Lots of Tom Cruise and lots of ominous clouds gathering can be found in just about all the trailers and TV spots, of which there are four and 16 respectively. For there being 20 video spots there’s an astounding lack of originality to any of them. They all focus on Cruise and Dakota Fanning as his daughter reacting to some off-screen menace. The occasional one has co-star Tim Robbins looking grimy and like he’s avoiding something terrible. Either it’s aliens or a right-wing politician, I’m not sure.

Anyway, I don’t particularly like these spots. There’s no rhyme or reason to them. Very few of them follow any sort of linear format and instead seem to just jump in during the middle of the invasion. I’m sorry but I need more from a trailer than just that, especially when we’re talking about Spielberg. One of the problems with “Jurassic Park” was that there was very little in it that identified it as a Spielberg film. Based on the trailers I don’t see anything bearing the director’s distinctive mark. That’s too bad since I’ve really enjoyed his recent movies (I even like about 75% of “The Terminal.”)

The Posters

If I thought the trailers were boring then the posters are downright snooze-inducing. There’s either the ones with the alien hand reaching out and grasping the earth or the block letter one. The hand posters have recently been compared to the cover of one of L. Ron Hubbard’s Scientology-themed sci-fi books (I’ll find the picture and link to it off of my blog). The block-letter version has always reminded me of “Monty Python’s Life of Brian.” Not very exciting. I just wish they had been able to find something more innovative.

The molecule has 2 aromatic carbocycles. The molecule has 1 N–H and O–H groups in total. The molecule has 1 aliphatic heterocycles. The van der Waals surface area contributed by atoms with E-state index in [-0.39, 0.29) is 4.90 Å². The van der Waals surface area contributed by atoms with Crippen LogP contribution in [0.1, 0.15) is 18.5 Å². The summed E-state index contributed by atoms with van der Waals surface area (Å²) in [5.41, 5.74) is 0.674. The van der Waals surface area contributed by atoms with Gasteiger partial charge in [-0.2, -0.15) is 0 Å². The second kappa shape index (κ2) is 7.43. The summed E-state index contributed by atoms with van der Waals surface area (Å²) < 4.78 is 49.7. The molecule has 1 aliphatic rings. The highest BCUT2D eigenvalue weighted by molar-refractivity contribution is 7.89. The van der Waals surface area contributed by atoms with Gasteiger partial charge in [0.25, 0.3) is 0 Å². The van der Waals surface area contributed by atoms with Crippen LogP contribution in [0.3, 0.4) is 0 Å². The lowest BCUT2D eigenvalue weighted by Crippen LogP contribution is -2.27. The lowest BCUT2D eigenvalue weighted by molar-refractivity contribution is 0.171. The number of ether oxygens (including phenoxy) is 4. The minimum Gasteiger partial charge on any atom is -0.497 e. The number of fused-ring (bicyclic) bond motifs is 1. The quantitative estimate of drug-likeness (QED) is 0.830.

The Website

This is actually the coolest aspect of the campaign. Not so much because it helps sell the movie but because it looks like it was laid out by someone who knew what they were doing.

“About the Film” is perhaps the shortest synopsis I’ve seen of a movie to date. Basically it says the earth is at war, this is an adaptation of a Wells novel and that it is told through the eyes of one American family. That right there is half the length of the synopsis itself. Also, why did they feel the need to specify it was an “American” family in the movie? Was there some fear audiences would mistake Cruise and Fanning for a Pakistani family? The mind reels.

Perhaps the most fully-stocked section of the site is “Media”. There you will find all four domestic – and a Japanese – trailer, 12 TV spots, some clips and a link to the soundtrack. I love it when a studio pays attention to this section and does more than just post one or two trailers there. The website should be all-encompassing and this one is just that.

Moving on we come to “Downloads”. I can’t even list all the features available here. There are wallpapers in every conceivable style and language, posters, a screen saver and a bunch of buddy icons. Pretty cool. “Photos” is just what it sounds like, a collection of almost 40 stills. “Features” includes a Yahoo IMvironment, something I’m still pretty fuzzy on and Moviefone’s “Unscripted” Q&A between the star and director. Finally there is the “Survival Game.” I’m not going to go into the game play but it’s pretty fun if you have some time to spare.

Overall

As much as I want to believe this reteaming of Steven Spielberg and Tom Cruise is an authentic attempt to create some meaningful contribution to the lexicon of film I just get the feeling it’s a grab at some easy money. The campaign is not that exciting and honestly didn’t build my anticipation for the movie all that much. Sure the trailers look kind of cool but computers can do a lot and for as much as they don’t show what is seen is kind of lackluster. The best part of the campaign was the website since it acts as a repository for all the other promotional materials to date. Nice to have a one-stop spot for posters, trailers and such.